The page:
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Interpretable machine learning is currently one of the hottest areas in machine learning. We have talked in another post about how interpretable machine learning can help you veer into the black box that most algorithms are, understand why they make decisions and where they falter.
Interpretable machine learning is of great interest in multiple applications, which is why all the big companies have started investing more resources into it. For example, Been Kim from Google Brain recently gave an interview, taking about the research taking place in Google around interpretable machine learning, and the development of a new algorithm called Quantitative Testing with Concept Activation Vectors (TCAV).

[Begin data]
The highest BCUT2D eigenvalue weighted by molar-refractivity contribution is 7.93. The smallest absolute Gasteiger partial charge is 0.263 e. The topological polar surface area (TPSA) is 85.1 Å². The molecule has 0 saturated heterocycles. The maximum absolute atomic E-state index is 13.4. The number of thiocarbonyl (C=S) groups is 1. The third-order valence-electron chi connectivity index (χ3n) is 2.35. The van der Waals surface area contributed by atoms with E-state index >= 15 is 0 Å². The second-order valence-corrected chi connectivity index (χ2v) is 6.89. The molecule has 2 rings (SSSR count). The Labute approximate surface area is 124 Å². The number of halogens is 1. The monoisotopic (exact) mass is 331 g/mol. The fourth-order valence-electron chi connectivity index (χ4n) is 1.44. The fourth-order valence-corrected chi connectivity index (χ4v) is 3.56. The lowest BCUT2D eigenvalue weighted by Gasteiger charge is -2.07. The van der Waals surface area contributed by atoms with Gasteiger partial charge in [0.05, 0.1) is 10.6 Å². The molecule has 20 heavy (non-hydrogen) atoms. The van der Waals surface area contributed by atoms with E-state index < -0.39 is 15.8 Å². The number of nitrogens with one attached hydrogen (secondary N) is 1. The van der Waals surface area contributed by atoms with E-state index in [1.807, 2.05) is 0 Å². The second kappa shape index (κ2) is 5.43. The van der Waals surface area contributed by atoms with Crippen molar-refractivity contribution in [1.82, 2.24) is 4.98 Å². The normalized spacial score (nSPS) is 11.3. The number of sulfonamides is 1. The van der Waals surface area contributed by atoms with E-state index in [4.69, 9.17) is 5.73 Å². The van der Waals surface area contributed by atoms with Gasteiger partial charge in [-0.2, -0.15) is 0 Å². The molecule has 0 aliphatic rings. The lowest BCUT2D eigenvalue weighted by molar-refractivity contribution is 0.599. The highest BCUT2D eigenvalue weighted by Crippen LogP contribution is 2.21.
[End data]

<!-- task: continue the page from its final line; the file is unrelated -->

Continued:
Interpretable machine learning is directly related to the topic of bias in algorithms. There have been many calls for algorithmic accountability in the last few years. For example, Amazon made the headlines when they had to scrap a recruitment tool they used to automatically screen CVs.
The problem behind this model was that most of the data the model was trained on was coming from CVs submitted by male applicants. Therefore, the model associated being male with being more likely to be accepted for a technical role. Therefore, the system was unfairly discriminating against female candidates. Amazon tried to fix the system, but in the end there was no guarantee that biases of other forms might have played a role in the system’s decisions. In the end, they decided to start the project again from scratch.
For this reason, IBM recently released an open source toolkit for algorithmic fairness called AI Fairness 360 (or AIF360 for short). According to IBM
The AI Fairness 360 Python package includes a comprehensive set of metrics for datasets and models to test for biases, explanations for these metrics, and algorithms to mitigate bias in datasets and models.
I recently had the chance to speak on Bloxlive TV about this toolkit and algorithmic bias. You can watch the full interview here.